PhD (Otago), BCom (Hons), FNZCS
As Professor of Human-Computer Interaction, Dr Wong's research interest is in the representation design of information and the interaction of user interfaces to support decision making in complex dynamic environments such as emergency ambulance command and control, air traffic control, and hydro-electricity dispatch. He uses concepts and techniques from usability engineering, cognitive task analysis and cognitive systems engineering to understand the nature of expertise and to model the nature of cognitive work.
He is currently investigating the problems of visual analytics in sense-making domains with high information density and variability, in contexts such as intelligence analysis, financial systemic risk analysis, and low literacy users. In the process, he invented INVISQUE – the interactive visual search and query environment that has introduced the concept of "grasp-able" information to facilitate information search and discovery in sense-making (www.invisque.com).
Recipient of over US$25 million in grants, he is or has been the project coordinator for several multi-parrtner, multi-national, research consortiums: FP7 VALCRI, FP7 CRISIS, UKVAC (funded by HM Government and US DHS), EPSRC Making Sense (deputy PI), EUROCONTROL 3D-in-2D project.
Throughout his career, he has been engaged in setting up new units to carry out new work, e.g.:
1990 – 1992, Singapore. Wong set up the Systems and Communications Operations Branch at HQ RSAF for the command and control of electronic assets during wartime;
1995 – 2003, New Zealand. He set up the Multimedia Systems Research Laboratory as a centre for research into human factors and multimedia.
2003 – present, United Kingdom. Wong led the Interaction Design Centre to use Human-Computer Interaction as basis for designing new technologies, e.g. in ATC, simulation and training, and INVISQUE. He led the UKVAC, and from time to time provides VA advice to HM Government.
Published Research - last 5 years:
On 13 April 2005, William Wong presented his Inaugural Professorial Lecture entitled "Human-Systems Interaction: Challenges for Representation Design".
Groenewald, Celeste and Attfield, Simon and Passmore, Peter J. and Wong, B. L. William and Kodagoda, Neesha (2017) A practical, hybrid argumentation model to assist with the formulation of defensible assessments in uncertain sense-making environments. In: 2017 International Conference Next Generation Community Policing, 25-27 Oct 2017, Heraklion, Crete, Greece.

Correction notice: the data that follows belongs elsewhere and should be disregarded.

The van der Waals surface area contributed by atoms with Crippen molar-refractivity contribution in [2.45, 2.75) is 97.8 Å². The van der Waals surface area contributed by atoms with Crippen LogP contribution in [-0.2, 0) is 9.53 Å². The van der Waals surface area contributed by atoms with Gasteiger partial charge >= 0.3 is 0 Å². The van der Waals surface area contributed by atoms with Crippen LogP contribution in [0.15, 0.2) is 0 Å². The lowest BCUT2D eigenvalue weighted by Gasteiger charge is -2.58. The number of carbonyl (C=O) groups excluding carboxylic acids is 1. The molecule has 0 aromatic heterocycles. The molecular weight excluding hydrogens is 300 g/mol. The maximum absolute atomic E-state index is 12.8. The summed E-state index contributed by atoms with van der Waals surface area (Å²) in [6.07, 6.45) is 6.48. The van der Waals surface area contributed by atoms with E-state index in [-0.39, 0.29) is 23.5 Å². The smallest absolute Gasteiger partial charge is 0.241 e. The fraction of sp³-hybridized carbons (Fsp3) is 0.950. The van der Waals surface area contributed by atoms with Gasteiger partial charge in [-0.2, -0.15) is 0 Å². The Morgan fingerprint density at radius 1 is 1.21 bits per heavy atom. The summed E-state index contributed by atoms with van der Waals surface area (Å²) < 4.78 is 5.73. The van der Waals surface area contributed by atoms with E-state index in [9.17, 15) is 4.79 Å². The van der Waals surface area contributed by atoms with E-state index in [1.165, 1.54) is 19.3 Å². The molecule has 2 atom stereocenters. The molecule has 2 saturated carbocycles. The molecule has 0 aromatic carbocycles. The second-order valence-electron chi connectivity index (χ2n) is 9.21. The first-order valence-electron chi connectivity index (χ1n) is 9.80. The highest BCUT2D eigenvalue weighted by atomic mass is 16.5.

Groenewald, Celeste and Wong, B. L. William and Attfield, Simon and Passmore, Peter J. and Kodagoda, Neesha (2017) How analysts think: how do criminal intelligence analysts recognise and manage significant information? In: 2017 European Intelligence and Security Informatics Conference (EISIC 2017), 11-13 Sept 2017, Attica, Greece.
Groenewald, Celeste and Wong, B. L. William and Attfield, Simon and Passmore, Peter J. and Kodagoda, Neesha (2017) How can we design tactile interactive software for argument construction in criminal intelligence analysis? In: 13th International Conference on Naturalistic Decision Making (NDM13), 20-23 June 2017, Bath, Somerset, UK.
Selvaraj, Nallini and Attfield, Simon and Passmore, Peter J. and Wong, B. L. William (2016) How analysts think: think-steps as a tool for structuring sensemaking in criminal intelligence analysis. In: 2016 European Intelligence and Security Informatics Conference (EISIC), 17-19 Aug 2016, Uppsala, Sweden.
Kodagoda, Neesha and Pontis, Sheila and Simmie, Donal and Attfield, Simon and Wong, B. L. William and Blandford, Ann and Hankin, Chris (2017) Using machine learning to infer reasoning provenance from user interaction log data based on the data/frame theory of sensemaking. Journal of Cognitive Engineering and Decision Making, 11 (1). pp. 23-41. ISSN 1555-3434